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Dublin: 12 °C Tuesday 4 August, 2020
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Another false start a cause for concern with World Cup on the horizon

Joe Schmidt admits it is a frustration to see his side stutter first game out again.

Image: Dan Sheridan/INPHO

Sean Farrell reports from the Aviva Stadium

THE NEXT TIME Ireland start a tournament campaign, it will be the World Cup. And only then will we find out if they have successfully solved the conundrum of their slow starts in tournaments.

Jonathan Sexton’s terrific drop-goal in Paris this time last year papered over numerous cracks that preceded it. A year earlier, the Edinburgh bus debacle occurred before a loss to Scotland and Wales took a draw from Dublin in 2016′s opening round.

Soldier Field later that year stands as a clear case for the contrary. But weighed against the 14-man win in the opening Test of a series in South Africa is the loss to the Wallabies in Brisbane or even the stodgy 2015 win over Italy in Rome.

Next weekend in Murrayfield will issue a reminder that there won’t be much room for a run-up when it comes time to do the business in Japan.

“I am frustrated that we do tend to start slow,” said Joe Schmidt, branching off from a list of reasons his sides were unable to make inroads into England during yesterday’s 20-32 loss.

“Looking further ahead, into the World Cup, we’ve got to hit the ground running. In November, Argentina wasn’t great, but we stepped it up the following week.

“Even last year in the Six Nations, I don’t think we were great against France. But we built our way into the competition and finished it off strongly. We’ve tended to finish Six nations strong, even going back to (2014 and 2015) winning in France and winning in Scotland and obviously England last year.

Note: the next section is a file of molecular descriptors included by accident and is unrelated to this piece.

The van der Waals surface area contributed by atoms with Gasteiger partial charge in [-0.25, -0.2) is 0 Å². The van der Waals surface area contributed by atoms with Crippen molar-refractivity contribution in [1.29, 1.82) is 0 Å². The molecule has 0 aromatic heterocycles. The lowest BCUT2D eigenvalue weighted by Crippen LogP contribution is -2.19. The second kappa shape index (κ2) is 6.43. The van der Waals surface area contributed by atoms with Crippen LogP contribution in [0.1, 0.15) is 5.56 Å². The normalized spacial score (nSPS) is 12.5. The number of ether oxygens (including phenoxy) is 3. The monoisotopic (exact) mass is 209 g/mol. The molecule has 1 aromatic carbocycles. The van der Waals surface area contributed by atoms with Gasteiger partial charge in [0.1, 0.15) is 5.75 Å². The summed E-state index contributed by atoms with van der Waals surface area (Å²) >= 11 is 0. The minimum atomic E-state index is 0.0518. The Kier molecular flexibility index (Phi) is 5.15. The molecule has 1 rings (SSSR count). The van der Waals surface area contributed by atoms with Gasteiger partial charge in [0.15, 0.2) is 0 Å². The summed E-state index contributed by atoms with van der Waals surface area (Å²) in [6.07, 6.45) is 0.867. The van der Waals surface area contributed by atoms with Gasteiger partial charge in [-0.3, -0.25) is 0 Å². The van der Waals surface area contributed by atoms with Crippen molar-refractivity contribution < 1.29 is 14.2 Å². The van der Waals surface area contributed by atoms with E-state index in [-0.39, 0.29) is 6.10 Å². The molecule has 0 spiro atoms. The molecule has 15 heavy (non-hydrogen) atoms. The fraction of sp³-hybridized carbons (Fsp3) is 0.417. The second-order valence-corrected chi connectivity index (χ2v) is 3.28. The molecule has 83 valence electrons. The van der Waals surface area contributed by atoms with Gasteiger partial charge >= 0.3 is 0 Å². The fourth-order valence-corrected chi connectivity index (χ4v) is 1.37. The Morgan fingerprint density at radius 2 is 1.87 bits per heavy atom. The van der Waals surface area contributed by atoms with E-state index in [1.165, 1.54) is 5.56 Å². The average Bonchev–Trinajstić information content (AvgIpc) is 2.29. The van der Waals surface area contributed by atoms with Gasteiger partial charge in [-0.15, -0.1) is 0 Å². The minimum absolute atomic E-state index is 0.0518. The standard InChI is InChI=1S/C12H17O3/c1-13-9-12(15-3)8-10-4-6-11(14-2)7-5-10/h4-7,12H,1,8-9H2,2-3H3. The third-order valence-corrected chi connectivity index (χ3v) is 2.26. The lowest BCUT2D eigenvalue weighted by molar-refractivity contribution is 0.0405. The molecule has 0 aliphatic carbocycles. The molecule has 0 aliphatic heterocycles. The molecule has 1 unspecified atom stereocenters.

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“But we’ve got to start better right from the start.”

A view of the final score Source: Gary Carr/INPHO

In World Cup rugby, Schmidt’s side did manage a fast start at the World Cup in 2015 when a near full-strength side tore through Canada. The endgame of Ireland’s time in that tournament has rankled with Schmidt since, however.

The best approach to avoiding another in a long line of quarter-final exits is to avoid New Zealand. Ceding early momentum to Scotland in Pool A would all but confirm another dance with the All Blacks.

For now, the Six Nations still has a long way left to run. Ireland go into round two ahead of Italy by a points difference of +1. Even at this early stage, Henry Slade’s intercept try looks to be a hammer blow for Ireland’s title hopes as it made a losing bonus point impossible while giving England a try-scoring bonus to leave them and Scotland leading the way.

“We’ve got to come up with solutions for that,” Schmidt said of England’s street-wise kick-chase game and a breakdown which Ireland never got a handle on.

“When we can’t attack through carry because the ball is slow, you’ve got to be able to find the space behind, you’ve got to be able to go after them in the air. We couldn’t get access there either. It was difficult. We had double the penalties (4-8), but you’ve got to be able to capitalise on them.”

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About the author:

Sean Farrell

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